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DII Festival to emphasize youth-based community engagement

By David Pickle

Division II plans to take its community-engagement efforts to new levels at the 2013 Winter National Championships Festival next month in Birmingham.

Community engagement is a key element of Division II’s strategic-positioning platform, and it’s been a part of the Festival fabric since Division II student-athletes presented their first check to Make-A-Wish at the inaugural Festival in Orlando in 2004.

Children at Birmingham’s A.G. Gaston Boys and Girls Club will interact with Division II student-athletes during the March 5-9 Winter National Championships Festival.This year, however, community engagement will be woven into the daily make-up of the March 5-9 event, which will determine Division II national champions in men’s and women’s swimming and diving, men’s and women’s indoor track and field, and wrestling.

“The groups we’re working with in Birmingham are thrilled at the prospect of getting to interact with Division II student-athletes,” said Jill Willson, a Division II consultant who is coordinating the community-engagement efforts. “They’ve come up with some great ideas to make the experience special for the local kids and also for our student-athletes.”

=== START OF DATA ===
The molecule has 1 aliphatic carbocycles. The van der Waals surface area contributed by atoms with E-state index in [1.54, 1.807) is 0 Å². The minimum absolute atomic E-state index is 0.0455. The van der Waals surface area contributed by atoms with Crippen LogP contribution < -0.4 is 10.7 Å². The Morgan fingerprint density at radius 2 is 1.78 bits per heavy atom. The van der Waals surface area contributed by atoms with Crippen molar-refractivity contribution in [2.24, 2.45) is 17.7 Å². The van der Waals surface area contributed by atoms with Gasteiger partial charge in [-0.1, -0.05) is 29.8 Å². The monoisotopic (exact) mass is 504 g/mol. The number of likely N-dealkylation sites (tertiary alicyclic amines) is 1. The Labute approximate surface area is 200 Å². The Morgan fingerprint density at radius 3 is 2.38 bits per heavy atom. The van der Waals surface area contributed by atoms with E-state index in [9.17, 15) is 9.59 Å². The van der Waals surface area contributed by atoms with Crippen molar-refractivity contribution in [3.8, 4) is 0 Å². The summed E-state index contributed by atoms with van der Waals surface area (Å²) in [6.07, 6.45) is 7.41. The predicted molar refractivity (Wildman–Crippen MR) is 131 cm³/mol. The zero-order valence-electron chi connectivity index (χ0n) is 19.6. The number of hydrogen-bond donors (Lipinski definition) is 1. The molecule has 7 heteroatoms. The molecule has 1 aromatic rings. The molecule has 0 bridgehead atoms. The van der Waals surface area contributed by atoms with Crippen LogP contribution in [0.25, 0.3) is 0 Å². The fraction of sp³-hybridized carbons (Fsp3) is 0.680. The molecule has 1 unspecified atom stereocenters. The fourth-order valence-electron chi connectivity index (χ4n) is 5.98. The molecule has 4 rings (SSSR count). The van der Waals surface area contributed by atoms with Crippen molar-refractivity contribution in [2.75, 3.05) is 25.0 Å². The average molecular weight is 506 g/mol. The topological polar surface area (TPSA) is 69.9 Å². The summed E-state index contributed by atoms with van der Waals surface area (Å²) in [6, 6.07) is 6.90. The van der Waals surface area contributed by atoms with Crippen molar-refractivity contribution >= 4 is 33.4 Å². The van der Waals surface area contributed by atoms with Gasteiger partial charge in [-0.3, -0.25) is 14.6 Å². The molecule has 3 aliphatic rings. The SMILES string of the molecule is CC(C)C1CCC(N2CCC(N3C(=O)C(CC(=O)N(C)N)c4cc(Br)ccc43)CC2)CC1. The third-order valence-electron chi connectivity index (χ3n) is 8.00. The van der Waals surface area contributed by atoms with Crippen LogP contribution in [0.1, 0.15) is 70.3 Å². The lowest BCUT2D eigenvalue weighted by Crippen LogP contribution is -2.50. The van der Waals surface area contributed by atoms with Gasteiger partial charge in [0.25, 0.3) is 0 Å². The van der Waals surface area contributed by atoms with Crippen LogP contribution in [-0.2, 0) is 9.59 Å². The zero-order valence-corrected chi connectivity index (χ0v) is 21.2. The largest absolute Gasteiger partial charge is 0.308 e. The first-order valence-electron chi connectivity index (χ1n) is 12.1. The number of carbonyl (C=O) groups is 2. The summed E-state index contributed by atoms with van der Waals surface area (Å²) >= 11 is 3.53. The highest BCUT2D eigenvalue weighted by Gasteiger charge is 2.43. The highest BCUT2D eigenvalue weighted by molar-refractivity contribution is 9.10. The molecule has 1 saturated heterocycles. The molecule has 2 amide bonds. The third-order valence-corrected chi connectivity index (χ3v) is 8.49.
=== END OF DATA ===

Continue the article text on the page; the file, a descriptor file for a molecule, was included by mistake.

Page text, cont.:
The structure allows each of the three sports – swimming, wrestling and track – to have its own day of community engagement.

The greatest involvement will come from Birmingham-area Boys and Girls Clubs (A.G. Gaston and Hueytown). Kids from those clubs will have unique interactions with the wrestling student-athletes and opportunities to attend the Festival itself.

At least 20 wrestlers will visit each of the clubs Wednesday, March 6, and then up to 150 from each club will attend championship competition on Friday, March 8 (A.G. Gaston), and Saturday, March 9 (Hueytown).

It is a big deal, said Tyrenda J. Williams-Reed, director of outreach at the A.G. Gaston Club. Actually, it’s bigger than big.

“I know in Division II they do this every other year all over the country, but for this to be happening in Birmingham and for our club to be the partner, this is just exceptional,” she said. “This is the best thing since sliced bread. We’ve never been singled out for anything like this, and we’ve been around since 1966. This really is an honor and shows our kids that you are something special, and in a way that’s going to knock your socks off.”

To make the most of the opportunity, Williams-Reed said her club will use the experience to increase college awareness for the participating boys and girls.

“We want this to be kind of our college prep week, in the sense that whether they’re teenagers or 6-years-old, we start planting the seed now that college is within reach, and we’re showing them that’s true because student-athletes are literally going to hang out at your club.”